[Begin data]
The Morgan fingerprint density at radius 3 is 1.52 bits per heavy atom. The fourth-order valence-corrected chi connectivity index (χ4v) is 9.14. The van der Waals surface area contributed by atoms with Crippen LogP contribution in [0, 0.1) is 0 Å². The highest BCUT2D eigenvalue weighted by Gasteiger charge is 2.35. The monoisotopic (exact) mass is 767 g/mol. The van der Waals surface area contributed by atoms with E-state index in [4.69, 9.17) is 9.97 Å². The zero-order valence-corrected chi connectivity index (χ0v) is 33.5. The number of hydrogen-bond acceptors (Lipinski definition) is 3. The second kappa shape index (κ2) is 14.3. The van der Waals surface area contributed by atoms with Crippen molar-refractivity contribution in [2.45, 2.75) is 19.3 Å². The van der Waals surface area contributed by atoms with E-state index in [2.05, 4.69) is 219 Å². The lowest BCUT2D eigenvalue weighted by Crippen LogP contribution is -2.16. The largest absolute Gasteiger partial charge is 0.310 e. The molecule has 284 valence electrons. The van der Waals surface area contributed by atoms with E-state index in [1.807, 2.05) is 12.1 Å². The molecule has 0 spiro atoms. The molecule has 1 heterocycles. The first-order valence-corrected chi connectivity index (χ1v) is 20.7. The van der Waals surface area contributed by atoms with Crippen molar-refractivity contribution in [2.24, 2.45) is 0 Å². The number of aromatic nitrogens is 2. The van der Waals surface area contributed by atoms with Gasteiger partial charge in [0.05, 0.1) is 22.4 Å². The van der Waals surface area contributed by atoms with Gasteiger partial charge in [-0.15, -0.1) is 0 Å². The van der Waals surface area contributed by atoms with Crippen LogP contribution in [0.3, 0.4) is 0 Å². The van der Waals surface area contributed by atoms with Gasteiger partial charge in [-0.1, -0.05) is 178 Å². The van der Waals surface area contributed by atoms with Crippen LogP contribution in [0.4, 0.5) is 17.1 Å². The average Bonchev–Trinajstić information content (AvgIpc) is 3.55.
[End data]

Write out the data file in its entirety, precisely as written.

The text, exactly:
The Morgan fingerprint density at radius 3 is 1.52 bits per heavy atom. The fourth-order valence-corrected chi connectivity index (χ4v) is 9.14. The van der Waals surface area contributed by atoms with Crippen LogP contribution in [0, 0.1) is 0 Å². The highest BCUT2D eigenvalue weighted by Gasteiger charge is 2.35. The monoisotopic (exact) mass is 767 g/mol. The van der Waals surface area contributed by atoms with E-state index in [4.69, 9.17) is 9.97 Å². The zero-order valence-corrected chi connectivity index (χ0v) is 33.5. The number of hydrogen-bond acceptors (Lipinski definition) is 3. The second kappa shape index (κ2) is 14.3. The van der Waals surface area contributed by atoms with Crippen molar-refractivity contribution in [2.45, 2.75) is 19.3 Å². The van der Waals surface area contributed by atoms with E-state index in [2.05, 4.69) is 219 Å². The lowest BCUT2D eigenvalue weighted by Crippen LogP contribution is -2.16. The largest absolute Gasteiger partial charge is 0.310 e. The molecule has 284 valence electrons. The van der Waals surface area contributed by atoms with E-state index in [1.807, 2.05) is 12.1 Å². The molecule has 0 spiro atoms. The molecule has 1 heterocycles. The first-order valence-corrected chi connectivity index (χ1v) is 20.7. The van der Waals surface area contributed by atoms with Crippen molar-refractivity contribution in [2.24, 2.45) is 0 Å². The number of aromatic nitrogens is 2. The van der Waals surface area contributed by atoms with Gasteiger partial charge in [0.05, 0.1) is 22.4 Å². The van der Waals surface area contributed by atoms with Gasteiger partial charge in [-0.15, -0.1) is 0 Å². The van der Waals surface area contributed by atoms with Crippen LogP contribution in [0.3, 0.4) is 0 Å². The van der Waals surface area contributed by atoms with Gasteiger partial charge in [-0.1, -0.05) is 178 Å². The van der Waals surface area contributed by atoms with Crippen LogP contribution in [0.4, 0.5) is 17.1 Å². The average Bonchev–Trinajstić information content (AvgIpc) is 3.55.